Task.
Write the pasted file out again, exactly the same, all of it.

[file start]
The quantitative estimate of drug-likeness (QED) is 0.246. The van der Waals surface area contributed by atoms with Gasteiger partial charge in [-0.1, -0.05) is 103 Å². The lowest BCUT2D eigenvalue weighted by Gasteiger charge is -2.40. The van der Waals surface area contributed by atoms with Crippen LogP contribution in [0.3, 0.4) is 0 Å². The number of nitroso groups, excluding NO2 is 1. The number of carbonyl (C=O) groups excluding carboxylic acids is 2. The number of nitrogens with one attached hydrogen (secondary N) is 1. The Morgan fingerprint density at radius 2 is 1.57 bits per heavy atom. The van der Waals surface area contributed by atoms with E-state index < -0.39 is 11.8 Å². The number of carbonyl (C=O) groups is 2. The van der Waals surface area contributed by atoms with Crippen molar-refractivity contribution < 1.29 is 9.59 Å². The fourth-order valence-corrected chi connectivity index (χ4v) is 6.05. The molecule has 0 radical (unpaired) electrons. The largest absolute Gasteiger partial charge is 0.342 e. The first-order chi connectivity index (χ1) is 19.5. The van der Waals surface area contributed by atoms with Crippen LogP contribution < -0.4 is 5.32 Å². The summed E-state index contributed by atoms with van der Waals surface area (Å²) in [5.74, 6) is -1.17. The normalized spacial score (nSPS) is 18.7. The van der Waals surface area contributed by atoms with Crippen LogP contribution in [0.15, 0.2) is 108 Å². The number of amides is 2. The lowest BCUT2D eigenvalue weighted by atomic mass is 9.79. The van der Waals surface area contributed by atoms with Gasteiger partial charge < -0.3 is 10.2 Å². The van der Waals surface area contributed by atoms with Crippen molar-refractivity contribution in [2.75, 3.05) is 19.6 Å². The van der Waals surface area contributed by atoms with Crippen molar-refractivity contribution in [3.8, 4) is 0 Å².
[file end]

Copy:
The quantitative estimate of drug-likeness (QED) is 0.246. The van der Waals surface area contributed by atoms with Gasteiger partial charge in [-0.1, -0.05) is 103 Å². The lowest BCUT2D eigenvalue weighted by Gasteiger charge is -2.40. The van der Waals surface area contributed by atoms with Crippen LogP contribution in [0.3, 0.4) is 0 Å². The number of nitroso groups, excluding NO2 is 1. The number of carbonyl (C=O) groups excluding carboxylic acids is 2. The number of nitrogens with one attached hydrogen (secondary N) is 1. The Morgan fingerprint density at radius 2 is 1.57 bits per heavy atom. The van der Waals surface area contributed by atoms with E-state index < -0.39 is 11.8 Å². The number of carbonyl (C=O) groups is 2. The van der Waals surface area contributed by atoms with Crippen molar-refractivity contribution < 1.29 is 9.59 Å². The fourth-order valence-corrected chi connectivity index (χ4v) is 6.05. The molecule has 0 radical (unpaired) electrons. The largest absolute Gasteiger partial charge is 0.342 e. The first-order chi connectivity index (χ1) is 19.5. The van der Waals surface area contributed by atoms with Crippen LogP contribution < -0.4 is 5.32 Å². The summed E-state index contributed by atoms with van der Waals surface area (Å²) in [5.74, 6) is -1.17. The normalized spacial score (nSPS) is 18.7. The van der Waals surface area contributed by atoms with Crippen LogP contribution in [0.15, 0.2) is 108 Å². The number of amides is 2. The lowest BCUT2D eigenvalue weighted by atomic mass is 9.79. The van der Waals surface area contributed by atoms with Gasteiger partial charge < -0.3 is 10.2 Å². The van der Waals surface area contributed by atoms with Crippen molar-refractivity contribution in [2.75, 3.05) is 19.6 Å². The van der Waals surface area contributed by atoms with Crippen molar-refractivity contribution in [3.8, 4) is 0 Å².